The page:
Although individual assets such as temperament, intelligence, and gender contribute to resilience, factors outside of us often play a significant role in determining whether a person can adapt positively.

One can draw these ordinary resources from family and community, such as parental support, adult mentors, a close community, and a safe neighborhood.

3. Fixed vs. Variable

Another new concept about resilience is that it can potentially fluctuate over time and across different domains.

Adaptation is not a fixed system; rather, it is a developmental progression with new strengths and vulnerabilities coming from different life events over time.

Resilience is also not an across-the-board phenomenon.

A child can adapt well in one domain but struggle in another.

4. Resilience Theory vs Resiliency Theory

Because resilience is a dynamic process and most protective factors come from outside of an individual, many researchers now refer to it as resilience or resilient adaptation rather than resiliency or resilient child because the latter implies it is only a quality of the individual.

Also See: A child whose parents are dead

Final Thoughts On Resilience Theory

Resilience is a simple concept — bouncing back after adversity. But defining resilience, as well as analyzing and understanding it, is a complex subject in psychology. Many resilience models have been developed, and ongoing neuroscience studies have contributed to the understanding.

Despite the research complexity, one thing is obvious and simple for parents: to build resilience, we have to do our part to connect with our children and provide good parenting.


  1. 1.
    MASTEN AS, OBRADOVIC J. Competence and Resilience in Development. Annals of the New York Academy of Sciences. Published online December 1, 2006:13-27. doi:10.1196/annals.1376.003
  2. 2.
    Southwick SM, Bonanno GA, Masten AS, Panter-Brick C, Yehuda R. Resilience definitions, theory, and challenges: interdisciplinary perspectives. European Journal of Psychotraumatology. Published online October 2014:25338. doi:10.3402/ejpt.v5.25338
  3. 3.
    Masten AS, Tellegen A. Resilience in developmental psychopathology: Contributions of the Project Competence Longitudinal Study. Dev Psychopathol. Published online April 17, 2012:345-361. doi:10.1017/s095457941200003x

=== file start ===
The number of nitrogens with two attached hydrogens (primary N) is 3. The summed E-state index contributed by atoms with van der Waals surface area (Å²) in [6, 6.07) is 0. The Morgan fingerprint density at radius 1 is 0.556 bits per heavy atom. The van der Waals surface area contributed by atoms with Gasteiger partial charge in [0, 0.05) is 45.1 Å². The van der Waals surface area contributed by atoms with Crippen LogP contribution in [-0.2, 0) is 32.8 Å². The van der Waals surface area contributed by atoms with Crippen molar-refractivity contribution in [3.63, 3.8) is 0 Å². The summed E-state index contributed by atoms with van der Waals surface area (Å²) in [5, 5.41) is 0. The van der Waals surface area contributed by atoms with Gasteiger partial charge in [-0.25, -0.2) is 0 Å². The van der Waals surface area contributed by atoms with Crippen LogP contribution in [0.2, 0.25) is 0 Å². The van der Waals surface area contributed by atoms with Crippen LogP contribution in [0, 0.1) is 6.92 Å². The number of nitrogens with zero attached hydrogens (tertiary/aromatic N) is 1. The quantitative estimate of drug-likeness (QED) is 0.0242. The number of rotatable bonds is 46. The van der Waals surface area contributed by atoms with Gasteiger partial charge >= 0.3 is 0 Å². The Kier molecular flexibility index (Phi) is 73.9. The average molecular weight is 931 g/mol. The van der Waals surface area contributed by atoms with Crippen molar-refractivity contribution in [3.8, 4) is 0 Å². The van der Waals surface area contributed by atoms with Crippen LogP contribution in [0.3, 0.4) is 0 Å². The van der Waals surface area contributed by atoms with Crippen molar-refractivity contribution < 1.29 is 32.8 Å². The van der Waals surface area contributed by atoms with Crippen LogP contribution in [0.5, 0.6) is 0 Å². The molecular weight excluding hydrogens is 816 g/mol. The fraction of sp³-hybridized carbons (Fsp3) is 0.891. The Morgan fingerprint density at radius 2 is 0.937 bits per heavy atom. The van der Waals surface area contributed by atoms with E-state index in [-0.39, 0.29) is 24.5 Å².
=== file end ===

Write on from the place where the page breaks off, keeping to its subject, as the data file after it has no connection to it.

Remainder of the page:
4. 4.
    Zimmerman MA. Resiliency Theory. Health Educ Behav. Published online July 17, 2013:381-383. doi:10.1177/1090198113493782
  5. 5.
    Fergus S, Zimmerman MA. ADOLESCENT RESILIENCE: A Framework for Understanding Healthy Development in the Face of Risk. Annu Rev Public Health. Published online April 21, 2005:399-419. doi:10.1146/annurev.publhealth.26.021304.144357
  6. 6.
    Fraser MW, Galinsky MJ, Richman JM. Risk, protection, and resilience: Toward a conceptual framework for social work practice. Social Work Research. Published online September 1, 1999:131-143. doi:10.1093/swr/23.3.131
  7. 7.
    Wright MO, Masten AS, Narayan AJ. Resilience Processes in Development: Four Waves of Research on Positive Adaptation in the Context of Adversity. In: Handbook of Resilience in Children. Springer US; 2012:15-37. doi:10.1007/978-1-4614-3661-4_2
  8. 8.
    Masten AS. Global Perspectives on Resilience in Children and Youth. Child Dev. Published online December 16, 2013:6-20. doi:10.1111/cdev.12205
  9. 9.
    Bonanno GA. Loss, Trauma, and Human Resilience: Have We Underestimated the Human Capacity to Thrive After Extremely Aversive Events? American Psychologist. Published online 2004:20-28. doi:10.1037/0003-066x.59.1.20
  10. 10.
    Masten AS. Ordinary magic: Resilience processes in development. American Psychologist. Published online 2001:227-238. doi:10.1037/0003-066x.56.3.227


    * All information on is for educational purposes only. Parenting For Brain does not provide medical advice. If you suspect medical problems or need professional advice, please consult a physician. *